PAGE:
Ponds and small lakes: Microorganisms and freshwater ecology - Naturalists' Handbooks Vol. 32 (Paperback)Brian Moss (author)
- In stock
Ponds and small lakes support an extremely rich biodiversity of fascinating organisms. Many people have tried pond-dipping and encountered a few unfamiliar creatures, such as dragonfly nymphs and caddisfly larvae. However, there is a far richer world of microscopic organisms, such as diatoms, desmids and rotifers, which is revealed in this book. Anyone with access to a microscope can open up this hidden dimension. Identification keys are provided so that readers can identify, explore and study this microscopic world. There are also many suggestions of ways in which readers can then make original contributions to our knowledge and understanding of pond ecology.
The book not only explores the fascinating world of the creatures within ponds and their interactions, but also explains the many ways in which ponds are important in human affairs. Ponds are being lost around the world, but they are a key part of a system that maintains our climate. In the face of climate change, it has never been more important to understand the ecology of ponds.
Includes keys to: A - Traditional key to kingdoms of organisms; B - Contemporary key to kingdoms of organisms; C - Pragmatic key to groups of microorganisms; D - Algae visible, at least en masse, to the naked eye; E - Periphyton, both attached to surfaces and free living; F - Protozoa; G- Freshwater invertebrates and; H - Common phytoplankton genera in ponds.
Publisher: Pelagic Publishing
Number of pages: 224
Weight: 417 g
Dimensions: 210 x 148 x 15 mm
...this is an excellent guide to its subject from an expert sadly no longer with us. Professor Moss has left us many excellent works on freshwater ecology and this one will be a worthy addition.-- Ian Lancaster * School Science Review *
It is a brief modern insight into freshwater ecology and limnology aimed at a wide non-specialist audience. I am convinced that this handbook will prove to be an extremely helpful source of information, not only for people with an interest in water microorganisms and ecology, but also students dealing with different groups of freshwater macro organisms (e.g., especially students of the biology and ecology of water insects) and also a useful source of inspiration for biology teachers.-- M. Papacek * European Journal of Entomology *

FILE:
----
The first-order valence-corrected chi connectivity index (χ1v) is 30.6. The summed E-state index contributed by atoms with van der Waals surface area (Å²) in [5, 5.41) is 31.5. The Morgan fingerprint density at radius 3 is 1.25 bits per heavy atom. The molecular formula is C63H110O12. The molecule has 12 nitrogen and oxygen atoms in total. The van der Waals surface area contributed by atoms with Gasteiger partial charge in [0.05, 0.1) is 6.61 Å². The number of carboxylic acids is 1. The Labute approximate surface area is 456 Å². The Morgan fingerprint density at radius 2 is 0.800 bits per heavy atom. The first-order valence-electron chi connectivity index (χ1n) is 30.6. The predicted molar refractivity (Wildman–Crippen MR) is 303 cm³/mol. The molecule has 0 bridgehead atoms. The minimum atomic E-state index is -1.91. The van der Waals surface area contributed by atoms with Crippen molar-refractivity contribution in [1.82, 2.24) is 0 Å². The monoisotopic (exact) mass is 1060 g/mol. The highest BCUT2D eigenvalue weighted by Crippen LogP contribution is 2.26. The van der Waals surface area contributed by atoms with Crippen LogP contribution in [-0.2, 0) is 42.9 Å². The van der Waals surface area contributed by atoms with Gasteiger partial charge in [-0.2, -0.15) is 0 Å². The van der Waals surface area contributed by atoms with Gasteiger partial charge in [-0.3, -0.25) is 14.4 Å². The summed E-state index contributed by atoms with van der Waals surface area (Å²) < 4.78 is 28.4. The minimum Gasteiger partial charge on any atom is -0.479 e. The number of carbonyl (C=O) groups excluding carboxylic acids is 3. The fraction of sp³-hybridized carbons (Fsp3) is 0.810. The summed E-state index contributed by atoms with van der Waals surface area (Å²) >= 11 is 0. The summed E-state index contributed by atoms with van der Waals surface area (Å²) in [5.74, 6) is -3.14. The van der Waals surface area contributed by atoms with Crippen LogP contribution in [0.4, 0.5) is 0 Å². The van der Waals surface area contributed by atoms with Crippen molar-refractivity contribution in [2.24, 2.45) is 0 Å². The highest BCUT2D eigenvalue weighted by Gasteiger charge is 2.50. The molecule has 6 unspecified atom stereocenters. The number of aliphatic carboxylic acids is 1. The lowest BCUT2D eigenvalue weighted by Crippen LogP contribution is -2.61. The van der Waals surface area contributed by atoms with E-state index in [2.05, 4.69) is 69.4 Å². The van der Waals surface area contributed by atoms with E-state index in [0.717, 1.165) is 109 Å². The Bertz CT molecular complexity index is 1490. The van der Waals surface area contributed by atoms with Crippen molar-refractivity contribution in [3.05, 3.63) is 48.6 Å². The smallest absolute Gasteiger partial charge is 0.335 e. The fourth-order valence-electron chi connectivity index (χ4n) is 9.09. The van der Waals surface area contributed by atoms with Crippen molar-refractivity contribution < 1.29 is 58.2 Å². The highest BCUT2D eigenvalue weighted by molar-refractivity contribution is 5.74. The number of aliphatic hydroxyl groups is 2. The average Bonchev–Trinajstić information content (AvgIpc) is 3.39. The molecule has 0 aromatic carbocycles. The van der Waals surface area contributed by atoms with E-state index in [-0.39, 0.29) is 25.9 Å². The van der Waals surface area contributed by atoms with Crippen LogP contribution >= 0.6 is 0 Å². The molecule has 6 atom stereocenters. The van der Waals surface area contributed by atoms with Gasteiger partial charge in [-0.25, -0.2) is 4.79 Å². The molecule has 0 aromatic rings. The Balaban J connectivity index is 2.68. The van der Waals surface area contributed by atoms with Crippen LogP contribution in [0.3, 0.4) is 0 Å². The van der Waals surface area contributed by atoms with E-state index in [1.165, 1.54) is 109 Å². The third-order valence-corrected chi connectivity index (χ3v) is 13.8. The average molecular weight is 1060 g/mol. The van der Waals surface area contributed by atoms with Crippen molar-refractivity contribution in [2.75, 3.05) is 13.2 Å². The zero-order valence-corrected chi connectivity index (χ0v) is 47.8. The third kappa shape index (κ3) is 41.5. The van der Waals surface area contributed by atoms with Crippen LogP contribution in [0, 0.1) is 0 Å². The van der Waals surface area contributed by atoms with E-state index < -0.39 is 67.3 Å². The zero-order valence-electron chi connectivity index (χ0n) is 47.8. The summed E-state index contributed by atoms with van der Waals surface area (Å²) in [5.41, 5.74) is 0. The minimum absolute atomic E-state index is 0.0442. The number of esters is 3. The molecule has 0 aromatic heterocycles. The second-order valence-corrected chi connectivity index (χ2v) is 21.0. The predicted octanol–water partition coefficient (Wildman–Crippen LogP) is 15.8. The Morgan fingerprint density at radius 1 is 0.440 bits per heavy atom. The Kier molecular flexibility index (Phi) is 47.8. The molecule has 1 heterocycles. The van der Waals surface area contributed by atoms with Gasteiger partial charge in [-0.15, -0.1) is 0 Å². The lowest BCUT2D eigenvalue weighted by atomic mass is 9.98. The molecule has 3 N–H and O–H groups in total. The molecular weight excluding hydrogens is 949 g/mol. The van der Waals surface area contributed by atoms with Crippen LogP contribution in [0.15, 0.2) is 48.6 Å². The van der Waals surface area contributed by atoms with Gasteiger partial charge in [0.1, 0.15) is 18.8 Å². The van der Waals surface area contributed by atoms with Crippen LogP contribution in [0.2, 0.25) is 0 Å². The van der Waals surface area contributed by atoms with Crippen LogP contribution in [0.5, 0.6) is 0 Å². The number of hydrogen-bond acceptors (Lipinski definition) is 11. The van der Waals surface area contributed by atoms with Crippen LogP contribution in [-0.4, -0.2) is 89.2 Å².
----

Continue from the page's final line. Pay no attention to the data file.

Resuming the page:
I find this book does a great job of bridging the gap between an ecology text book (that can feel a little dry and isolated, and is aimed at helping the student pass a module rather that rolling up their sleeves and getting into nature) and the field guide that helps the naturalist identify what they have found but only provides limited understanding of the ecosystem as a whole.-- Andy Chick * Amateur Entomologists' Society Bulletin *
This is a fascinating book, and one that makes the reader work hard to get the best from it, though the rewards are numerous; most importantly it is a fitting swan-song that encapsulates the author's ability to synthesise ideas from a wide range of sources and to make new links, the sign of a true polymath.-- Peter Barnard * Entomologist's Monthly Magazine *
There can be few of us who have not dabbled with a pond net during the course of childhood; this excellent new work bridges the gap between the highly commendable leisure activity of getting wet and muddy whilst looking for a huge range of aquatic animals and plants and the serious scientific study of aquatic ecology. Identification keys are provided to all living things likely to be encountered, but stop short, deliberately, of naming taxa to species level. The aim is to interest and stimulate the reader who might then progress to a more serious involvement.-- Colin W. Plant * Entomologists' Record *
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